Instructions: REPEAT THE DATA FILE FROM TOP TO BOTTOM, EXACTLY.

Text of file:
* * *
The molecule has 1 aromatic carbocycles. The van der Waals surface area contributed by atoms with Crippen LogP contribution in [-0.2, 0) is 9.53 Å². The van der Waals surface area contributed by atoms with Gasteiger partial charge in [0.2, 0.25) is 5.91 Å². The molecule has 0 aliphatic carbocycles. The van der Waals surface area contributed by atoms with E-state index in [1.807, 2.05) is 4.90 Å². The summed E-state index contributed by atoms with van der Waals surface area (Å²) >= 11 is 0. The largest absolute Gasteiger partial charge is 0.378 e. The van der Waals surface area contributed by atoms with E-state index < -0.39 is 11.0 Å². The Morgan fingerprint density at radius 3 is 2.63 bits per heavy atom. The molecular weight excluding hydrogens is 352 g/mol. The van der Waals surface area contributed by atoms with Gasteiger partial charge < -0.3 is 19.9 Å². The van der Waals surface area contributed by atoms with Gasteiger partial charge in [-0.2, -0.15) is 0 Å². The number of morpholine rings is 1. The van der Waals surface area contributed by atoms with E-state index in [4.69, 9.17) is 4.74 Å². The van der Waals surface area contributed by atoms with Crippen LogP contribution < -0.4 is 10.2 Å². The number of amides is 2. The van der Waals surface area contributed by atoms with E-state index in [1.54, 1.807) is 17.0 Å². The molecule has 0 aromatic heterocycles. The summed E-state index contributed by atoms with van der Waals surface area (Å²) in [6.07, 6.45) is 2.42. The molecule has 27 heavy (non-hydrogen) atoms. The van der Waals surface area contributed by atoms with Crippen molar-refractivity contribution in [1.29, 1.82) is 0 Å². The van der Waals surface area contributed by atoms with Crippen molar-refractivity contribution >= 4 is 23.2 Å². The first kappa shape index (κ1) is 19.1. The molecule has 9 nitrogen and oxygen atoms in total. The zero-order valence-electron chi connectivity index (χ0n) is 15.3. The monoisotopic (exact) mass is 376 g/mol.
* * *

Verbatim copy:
The molecule has 1 aromatic carbocycles. The van der Waals surface area contributed by atoms with Crippen LogP contribution in [-0.2, 0) is 9.53 Å². The van der Waals surface area contributed by atoms with Gasteiger partial charge in [0.2, 0.25) is 5.91 Å². The molecule has 0 aliphatic carbocycles. The van der Waals surface area contributed by atoms with E-state index in [1.807, 2.05) is 4.90 Å². The summed E-state index contributed by atoms with van der Waals surface area (Å²) >= 11 is 0. The largest absolute Gasteiger partial charge is 0.378 e. The van der Waals surface area contributed by atoms with E-state index < -0.39 is 11.0 Å². The Morgan fingerprint density at radius 3 is 2.63 bits per heavy atom. The molecular weight excluding hydrogens is 352 g/mol. The van der Waals surface area contributed by atoms with Gasteiger partial charge < -0.3 is 19.9 Å². The van der Waals surface area contributed by atoms with Gasteiger partial charge in [-0.2, -0.15) is 0 Å². The number of morpholine rings is 1. The van der Waals surface area contributed by atoms with E-state index in [4.69, 9.17) is 4.74 Å². The van der Waals surface area contributed by atoms with Crippen LogP contribution < -0.4 is 10.2 Å². The number of amides is 2. The van der Waals surface area contributed by atoms with E-state index in [1.54, 1.807) is 17.0 Å². The molecule has 0 aromatic heterocycles. The summed E-state index contributed by atoms with van der Waals surface area (Å²) in [6.07, 6.45) is 2.42. The molecule has 27 heavy (non-hydrogen) atoms. The van der Waals surface area contributed by atoms with Crippen molar-refractivity contribution in [1.29, 1.82) is 0 Å². The van der Waals surface area contributed by atoms with Crippen molar-refractivity contribution >= 4 is 23.2 Å². The first kappa shape index (κ1) is 19.1. The molecule has 9 nitrogen and oxygen atoms in total. The zero-order valence-electron chi connectivity index (χ0n) is 15.3. The monoisotopic (exact) mass is 376 g/mol.